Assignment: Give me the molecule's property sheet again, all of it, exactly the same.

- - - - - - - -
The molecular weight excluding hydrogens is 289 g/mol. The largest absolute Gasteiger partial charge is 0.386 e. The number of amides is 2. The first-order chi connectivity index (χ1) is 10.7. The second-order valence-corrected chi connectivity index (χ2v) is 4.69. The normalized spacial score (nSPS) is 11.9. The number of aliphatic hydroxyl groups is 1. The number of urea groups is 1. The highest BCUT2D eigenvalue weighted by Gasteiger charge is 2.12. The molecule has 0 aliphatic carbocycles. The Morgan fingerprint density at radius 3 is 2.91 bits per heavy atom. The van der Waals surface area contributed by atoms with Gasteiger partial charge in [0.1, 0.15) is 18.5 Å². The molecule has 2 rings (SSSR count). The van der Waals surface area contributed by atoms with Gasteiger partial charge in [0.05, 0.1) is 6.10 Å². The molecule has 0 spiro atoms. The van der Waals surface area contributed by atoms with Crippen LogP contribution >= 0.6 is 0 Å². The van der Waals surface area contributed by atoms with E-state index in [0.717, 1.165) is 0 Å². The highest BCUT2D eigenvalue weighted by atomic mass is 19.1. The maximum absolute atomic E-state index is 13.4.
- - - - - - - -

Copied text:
The molecular weight excluding hydrogens is 289 g/mol. The largest absolute Gasteiger partial charge is 0.386 e. The number of amides is 2. The first-order chi connectivity index (χ1) is 10.7. The second-order valence-corrected chi connectivity index (χ2v) is 4.69. The normalized spacial score (nSPS) is 11.9. The number of aliphatic hydroxyl groups is 1. The number of urea groups is 1. The highest BCUT2D eigenvalue weighted by Gasteiger charge is 2.12. The molecule has 0 aliphatic carbocycles. The Morgan fingerprint density at radius 3 is 2.91 bits per heavy atom. The van der Waals surface area contributed by atoms with Gasteiger partial charge in [0.1, 0.15) is 18.5 Å². The molecule has 2 rings (SSSR count). The van der Waals surface area contributed by atoms with Gasteiger partial charge in [0.05, 0.1) is 6.10 Å². The molecule has 0 spiro atoms. The van der Waals surface area contributed by atoms with Crippen LogP contribution >= 0.6 is 0 Å². The van der Waals surface area contributed by atoms with E-state index in [0.717, 1.165) is 0 Å². The highest BCUT2D eigenvalue weighted by atomic mass is 19.1. The maximum absolute atomic E-state index is 13.4.